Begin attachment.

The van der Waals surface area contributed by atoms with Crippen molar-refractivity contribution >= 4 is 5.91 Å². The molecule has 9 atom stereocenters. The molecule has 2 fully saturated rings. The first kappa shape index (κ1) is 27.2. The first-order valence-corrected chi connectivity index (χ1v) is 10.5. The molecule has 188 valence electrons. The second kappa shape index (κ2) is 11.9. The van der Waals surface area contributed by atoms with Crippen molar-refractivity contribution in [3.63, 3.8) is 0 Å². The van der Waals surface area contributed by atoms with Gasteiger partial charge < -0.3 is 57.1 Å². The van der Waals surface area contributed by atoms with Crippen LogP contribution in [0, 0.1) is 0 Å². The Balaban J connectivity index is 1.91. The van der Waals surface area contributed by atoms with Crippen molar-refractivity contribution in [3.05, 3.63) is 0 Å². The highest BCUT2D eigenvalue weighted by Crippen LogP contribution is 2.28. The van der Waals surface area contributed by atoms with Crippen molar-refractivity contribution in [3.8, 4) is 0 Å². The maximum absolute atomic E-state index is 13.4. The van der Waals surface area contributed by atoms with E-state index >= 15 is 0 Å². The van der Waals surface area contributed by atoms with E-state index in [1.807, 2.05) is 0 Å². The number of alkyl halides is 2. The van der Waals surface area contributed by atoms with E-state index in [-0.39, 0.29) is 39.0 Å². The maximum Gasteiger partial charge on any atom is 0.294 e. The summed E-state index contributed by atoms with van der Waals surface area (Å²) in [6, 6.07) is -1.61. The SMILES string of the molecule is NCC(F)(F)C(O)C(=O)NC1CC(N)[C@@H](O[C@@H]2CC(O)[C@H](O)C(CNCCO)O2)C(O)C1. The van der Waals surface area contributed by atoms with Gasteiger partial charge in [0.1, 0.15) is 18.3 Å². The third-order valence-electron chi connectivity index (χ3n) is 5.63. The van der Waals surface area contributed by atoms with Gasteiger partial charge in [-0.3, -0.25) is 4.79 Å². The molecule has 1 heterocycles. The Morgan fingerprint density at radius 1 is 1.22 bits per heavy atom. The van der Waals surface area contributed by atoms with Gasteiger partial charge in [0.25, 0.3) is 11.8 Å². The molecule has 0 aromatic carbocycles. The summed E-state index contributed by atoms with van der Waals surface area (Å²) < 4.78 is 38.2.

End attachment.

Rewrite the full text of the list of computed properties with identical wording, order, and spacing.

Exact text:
The van der Waals surface area contributed by atoms with Crippen molar-refractivity contribution >= 4 is 5.91 Å². The molecule has 9 atom stereocenters. The molecule has 2 fully saturated rings. The first kappa shape index (κ1) is 27.2. The first-order valence-corrected chi connectivity index (χ1v) is 10.5. The molecule has 188 valence electrons. The second kappa shape index (κ2) is 11.9. The van der Waals surface area contributed by atoms with Crippen molar-refractivity contribution in [3.63, 3.8) is 0 Å². The van der Waals surface area contributed by atoms with Gasteiger partial charge < -0.3 is 57.1 Å². The van der Waals surface area contributed by atoms with Crippen LogP contribution in [0, 0.1) is 0 Å². The Balaban J connectivity index is 1.91. The van der Waals surface area contributed by atoms with Crippen molar-refractivity contribution in [3.05, 3.63) is 0 Å². The highest BCUT2D eigenvalue weighted by Crippen LogP contribution is 2.28. The van der Waals surface area contributed by atoms with Crippen molar-refractivity contribution in [3.8, 4) is 0 Å². The maximum absolute atomic E-state index is 13.4. The van der Waals surface area contributed by atoms with E-state index >= 15 is 0 Å². The van der Waals surface area contributed by atoms with E-state index in [1.807, 2.05) is 0 Å². The number of alkyl halides is 2. The van der Waals surface area contributed by atoms with E-state index in [-0.39, 0.29) is 39.0 Å². The maximum Gasteiger partial charge on any atom is 0.294 e. The summed E-state index contributed by atoms with van der Waals surface area (Å²) in [6, 6.07) is -1.61. The SMILES string of the molecule is NCC(F)(F)C(O)C(=O)NC1CC(N)[C@@H](O[C@@H]2CC(O)[C@H](O)C(CNCCO)O2)C(O)C1. The van der Waals surface area contributed by atoms with Gasteiger partial charge in [0.1, 0.15) is 18.3 Å². The third-order valence-electron chi connectivity index (χ3n) is 5.63. The van der Waals surface area contributed by atoms with Gasteiger partial charge in [-0.3, -0.25) is 4.79 Å². The molecule has 1 heterocycles. The Morgan fingerprint density at radius 1 is 1.22 bits per heavy atom. The van der Waals surface area contributed by atoms with Gasteiger partial charge in [0.25, 0.3) is 11.8 Å². The molecule has 0 aromatic carbocycles. The summed E-state index contributed by atoms with van der Waals surface area (Å²) < 4.78 is 38.2.